Bowman '11 Gets Published, Prepares for Life after College
Back in the day it wasn’t unusual to see this alum skipping through Woods Hall humming some made-up tune about Sissy Jupe in Dickens’ Hard Times while wearing a bright red t-shirt with the phrase, “It’s Gonna Be Fantastic!” written across the chest. Four years later Sawyer Bowman ’11 still has plenty to skip and hum about. With graduation from Bowdoin College just a semester off, he recently received word that a research paper he co-authored with a Bowdoin professor has been published in the technical journal Big Data and Society. “It’s not something people typically associate with a small liberal arts school like Bowdoin,” Sawyer admits. “We’re not a research school, and we’re not even really known for Computer Science (his declared major).” But in the spring of his sophomore year, a sociology professor approached him and asked if he’d be interested in a research fellowship in the “Social Innovation” lab. His job would be to bring big data-ready technology to fields that normally don’t use technology. “The professor leading the research was interested in behaviors of people online (such as users of Facebook and Twitter),” explains Sawyer. “There’s so much data out there, and it can be very difficult for people (like sociologists) to manage it and draw conclusions from it.” Sawyer, along with two other research fellows, built a system to capture five million tweets a day, equivalent to one percent of the complete Twitter feed. “The part of the paper/research that is revolutionary is that we demonstrated to non-tech fields that "big data" is feasible for their research purposes and can be used to gain meaningful insights,” explains Bowman. “This is the future!” Bowman has another paper pending publication as well. “The paper in review is more of an empirical study whereas the one already published is a methods paper.”
So what’s life like for a college senior with just a semester left? Any room for a senior slide? “I’m actually finishing stronger than I started,” says Bowman. “I’m ready to go do something different, but at the same time, I’m still very excited about what I’m learning.” Sawyer also spends his time at Bowdoin giving admission tours and working as a TA in the computer science department. “On top of that, I had this crazy idea with my roommate to bypass cross country season this fall and train for a marathon. I needed a switch-up and thought ‘Why not race 26.2 miles?’”, says Bowman. Little did he take into account that he’d be training the long miles through the winter… in Maine… where it gets dark at four in the afternoon…and it’s freezing cold. “I didn’t plan that one out too well,” Bowman laughs. “Terrible idea! We ran the LL Bean Challenge for an 18-miler one day in late November,” he says with a hint on anguish on his face. “It was great coming into the town of Freeport on foot vs. a car but then Henry (his roommate) and I looked at each other and said, 'We have to go all the way back!' Around mile 15 we fell apart."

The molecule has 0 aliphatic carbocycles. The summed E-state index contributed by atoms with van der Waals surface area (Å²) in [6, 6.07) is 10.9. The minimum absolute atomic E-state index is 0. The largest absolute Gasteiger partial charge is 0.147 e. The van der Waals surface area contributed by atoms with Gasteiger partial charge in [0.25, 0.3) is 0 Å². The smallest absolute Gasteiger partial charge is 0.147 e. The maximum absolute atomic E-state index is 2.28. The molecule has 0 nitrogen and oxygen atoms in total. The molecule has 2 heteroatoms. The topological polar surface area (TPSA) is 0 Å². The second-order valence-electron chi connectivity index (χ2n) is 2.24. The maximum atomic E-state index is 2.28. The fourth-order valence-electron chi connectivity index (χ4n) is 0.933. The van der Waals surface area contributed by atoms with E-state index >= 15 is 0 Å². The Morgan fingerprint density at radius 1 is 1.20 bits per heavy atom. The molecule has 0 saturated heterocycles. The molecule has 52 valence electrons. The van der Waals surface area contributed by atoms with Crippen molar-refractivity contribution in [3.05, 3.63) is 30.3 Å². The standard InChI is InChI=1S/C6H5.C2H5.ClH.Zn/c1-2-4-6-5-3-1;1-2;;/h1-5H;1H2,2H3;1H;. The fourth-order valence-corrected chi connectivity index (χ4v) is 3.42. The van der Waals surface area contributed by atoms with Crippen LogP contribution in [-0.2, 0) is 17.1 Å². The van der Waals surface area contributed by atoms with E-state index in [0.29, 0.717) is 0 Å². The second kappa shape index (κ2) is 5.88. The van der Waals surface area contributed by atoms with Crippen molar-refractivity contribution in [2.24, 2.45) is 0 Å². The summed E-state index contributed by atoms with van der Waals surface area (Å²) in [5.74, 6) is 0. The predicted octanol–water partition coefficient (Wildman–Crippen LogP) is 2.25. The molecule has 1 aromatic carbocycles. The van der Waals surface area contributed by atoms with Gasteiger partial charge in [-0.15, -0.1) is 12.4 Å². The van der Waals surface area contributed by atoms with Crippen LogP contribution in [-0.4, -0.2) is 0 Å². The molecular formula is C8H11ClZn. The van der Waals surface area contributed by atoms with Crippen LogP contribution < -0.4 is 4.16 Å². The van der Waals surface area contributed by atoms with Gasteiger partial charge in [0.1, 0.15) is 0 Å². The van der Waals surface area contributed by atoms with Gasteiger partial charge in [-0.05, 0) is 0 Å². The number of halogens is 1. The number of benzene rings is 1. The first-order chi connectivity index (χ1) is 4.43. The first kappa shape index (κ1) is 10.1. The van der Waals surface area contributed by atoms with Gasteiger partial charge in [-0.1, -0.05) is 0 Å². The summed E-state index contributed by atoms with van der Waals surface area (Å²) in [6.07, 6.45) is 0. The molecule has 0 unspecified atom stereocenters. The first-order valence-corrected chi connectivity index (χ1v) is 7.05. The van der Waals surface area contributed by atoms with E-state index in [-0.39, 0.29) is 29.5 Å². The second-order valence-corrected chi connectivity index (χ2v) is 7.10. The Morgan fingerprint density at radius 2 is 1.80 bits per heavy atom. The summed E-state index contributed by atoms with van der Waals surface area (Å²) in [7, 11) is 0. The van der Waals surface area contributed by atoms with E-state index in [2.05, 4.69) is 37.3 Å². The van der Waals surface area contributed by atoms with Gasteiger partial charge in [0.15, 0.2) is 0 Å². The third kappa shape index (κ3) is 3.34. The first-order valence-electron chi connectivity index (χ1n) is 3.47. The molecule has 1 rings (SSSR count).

Future plans? Sawyer recently accepted a position with Epic Systems in Madison, Wisconsin where he will be a software engineer. “I started my job hunt early and just went a little bit crazy,” admits Sawyer. “I did not want to be that guy in the career video who said ‘he was still looking.’” After a few intense months of interviews and ‘coding challenges’, he decided to sign on with Epic. “I wasn’t exactly looking to move to Wisconsin — I mean, is anyone?” laughs Bowman. “But Epic is a pretty cool place, and I was put on the mobile team which means I will be developing software for the devices people carry around everyday. I really like that.” Bowman also credits Epic’s wide reach as a major factor in his decision to accept this job offer. “They reach about 50% of the population with their healthcare software,” says Bowman.